Don’t let decongestants squeeze your
During cold season, millions of Americans reach for an over-the-counter
decongestant to clear a stuffy nose. Some read the warning label: “Do
not use this product if you have heart disease, high blood pressure,
thyroid disease, diabetes, or difficulty in urination due to enlargement
of the prostate gland unless directed by a doctor.” Few heed
Many of your favorite decongestants are no longer so easily available
on pharmacy shelves. Others are getting an ingredient makeover. These
changes are part of a national effort to close down home-based methamphetamine
labs. Methamphetamine is a highly addictive street drug that is easily
made from pseudoephedrine, the active ingredient in Sudafed and hundreds
of other over-the-counter (OTC) decongestants.
Some states have passed laws putting products containing pseudoephedrine
behind the counter. You don’t need a prescription, but you do have
to ask a pharmacist or clerk for them and show an ID or sign a log. Bills
working their way through the U.S. Congress as of late 2005 could make
this a national change.
Fearing that customers will shy away from asking for these products,
some drug companies are replacing pseudoephedrine with a similar over-the-counter
decongestant called phenylephrine that can’t be made into methamphetamine.
Is phenylephrine just like pseudoephedrine for people with heart disease?
Unfortunately, no one is certain. There are very few studies to date.
Effects beyond the nose
Pseudoephedrine constricts blood vessels in the nose and sinuses.
This shrinks swelling and drains fluids, letting you breathe easier again.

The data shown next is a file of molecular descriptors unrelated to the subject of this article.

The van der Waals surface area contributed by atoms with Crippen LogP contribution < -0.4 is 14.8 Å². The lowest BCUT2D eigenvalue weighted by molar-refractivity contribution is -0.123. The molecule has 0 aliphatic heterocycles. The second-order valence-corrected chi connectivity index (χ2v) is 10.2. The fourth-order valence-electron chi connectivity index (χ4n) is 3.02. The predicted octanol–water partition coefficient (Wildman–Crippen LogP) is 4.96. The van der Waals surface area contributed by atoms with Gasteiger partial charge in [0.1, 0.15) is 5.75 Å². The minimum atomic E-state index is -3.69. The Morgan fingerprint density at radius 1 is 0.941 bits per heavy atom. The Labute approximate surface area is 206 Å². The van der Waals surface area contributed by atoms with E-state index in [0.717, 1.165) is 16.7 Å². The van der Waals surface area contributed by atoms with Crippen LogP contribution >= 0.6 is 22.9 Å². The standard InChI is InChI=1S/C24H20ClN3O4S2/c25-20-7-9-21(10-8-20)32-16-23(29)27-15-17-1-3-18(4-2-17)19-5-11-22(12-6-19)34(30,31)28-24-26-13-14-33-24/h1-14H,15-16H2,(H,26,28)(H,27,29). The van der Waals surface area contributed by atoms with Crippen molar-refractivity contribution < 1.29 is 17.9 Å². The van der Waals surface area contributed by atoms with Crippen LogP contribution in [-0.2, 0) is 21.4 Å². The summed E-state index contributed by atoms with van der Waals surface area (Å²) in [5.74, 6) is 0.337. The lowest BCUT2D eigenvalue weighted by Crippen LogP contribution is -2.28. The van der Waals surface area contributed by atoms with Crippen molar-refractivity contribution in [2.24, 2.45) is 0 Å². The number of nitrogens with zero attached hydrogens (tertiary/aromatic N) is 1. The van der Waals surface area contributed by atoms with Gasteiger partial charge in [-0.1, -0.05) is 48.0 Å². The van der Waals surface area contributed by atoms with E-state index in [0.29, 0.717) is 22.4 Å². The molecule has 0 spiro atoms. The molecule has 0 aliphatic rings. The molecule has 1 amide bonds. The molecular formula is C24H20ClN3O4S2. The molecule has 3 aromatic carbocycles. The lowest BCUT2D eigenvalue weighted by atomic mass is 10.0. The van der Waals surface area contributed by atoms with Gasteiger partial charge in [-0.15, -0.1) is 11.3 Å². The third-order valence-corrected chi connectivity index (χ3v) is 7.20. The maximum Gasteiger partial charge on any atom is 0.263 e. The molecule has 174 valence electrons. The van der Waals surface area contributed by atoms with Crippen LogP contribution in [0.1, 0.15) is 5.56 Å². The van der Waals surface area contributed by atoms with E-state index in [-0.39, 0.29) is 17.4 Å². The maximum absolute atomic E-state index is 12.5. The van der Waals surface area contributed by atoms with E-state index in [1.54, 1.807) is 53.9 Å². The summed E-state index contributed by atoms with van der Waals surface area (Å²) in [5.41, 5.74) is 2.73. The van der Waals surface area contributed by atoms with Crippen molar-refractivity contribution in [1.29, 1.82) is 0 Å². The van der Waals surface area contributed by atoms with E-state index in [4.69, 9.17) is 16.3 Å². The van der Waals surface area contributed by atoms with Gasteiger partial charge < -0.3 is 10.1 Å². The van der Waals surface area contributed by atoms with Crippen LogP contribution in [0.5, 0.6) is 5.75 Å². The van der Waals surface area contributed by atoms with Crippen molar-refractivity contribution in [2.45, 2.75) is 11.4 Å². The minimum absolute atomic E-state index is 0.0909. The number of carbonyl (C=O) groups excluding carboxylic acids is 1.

Unfortunately, the drug doesn’t affect only the head — it
tightens blood vessels throughout the body. One effect is a possible
increase in blood pressure. In research trials most people showed a minimal
increase in blood pressure. Only 3% had a marked increase in blood pressure.
The FDA says that pseudoephedrine is safe when taken as directed. That
doesn’t mean it’s risk free. Over the years, there have been
reports of heart attacks, strokes, disturbed heart rhythms, and other
cardiovascular problems linked with use of pseudoephedrine.
Phenylephrine has been in nasal sprays such as Neo-Synephrine and Vicks
Sinex for years. It never made it big as an oral drug, though. Since
it is in the same class of drugs as pseudoephedrine, it carries the same
FDA safety rating. Phenylephrine is expected to have similar effects
on congestion and the cardiovascular system as pseudoephedrine, but that
remains to be seen.
Most people can take an over-the-counter decongestant without a hitch.
If you have high blood pressure or heart disease, the American Heart
Association recommends playing it safe. That means talking with
your doctor first, or trying a remedy that doesn’t contain a decongestant.
Alternatives are available. In the drug realm, antihistamines such as
Benadryl, Chlor-Trimeton, Zyrtec, and Claritin can help with a stuffy
nose from a cold and are safe for the heart. The American Heart Association
Web site touts the Coricidin HBP line of over-the-counter drugs for people
with high blood pressure. Nasal sprays deliver a decongestant and should
minimize cardiovascular effects.
If you want to avoid medications altogether, you can try a variety of
things to clear your head. Breathe Right nasal strips, and a steamy
shower, can relieve congestion. Drinking plenty of hot fluids,
keeps mucus moist and flowing.
January 2006 Update
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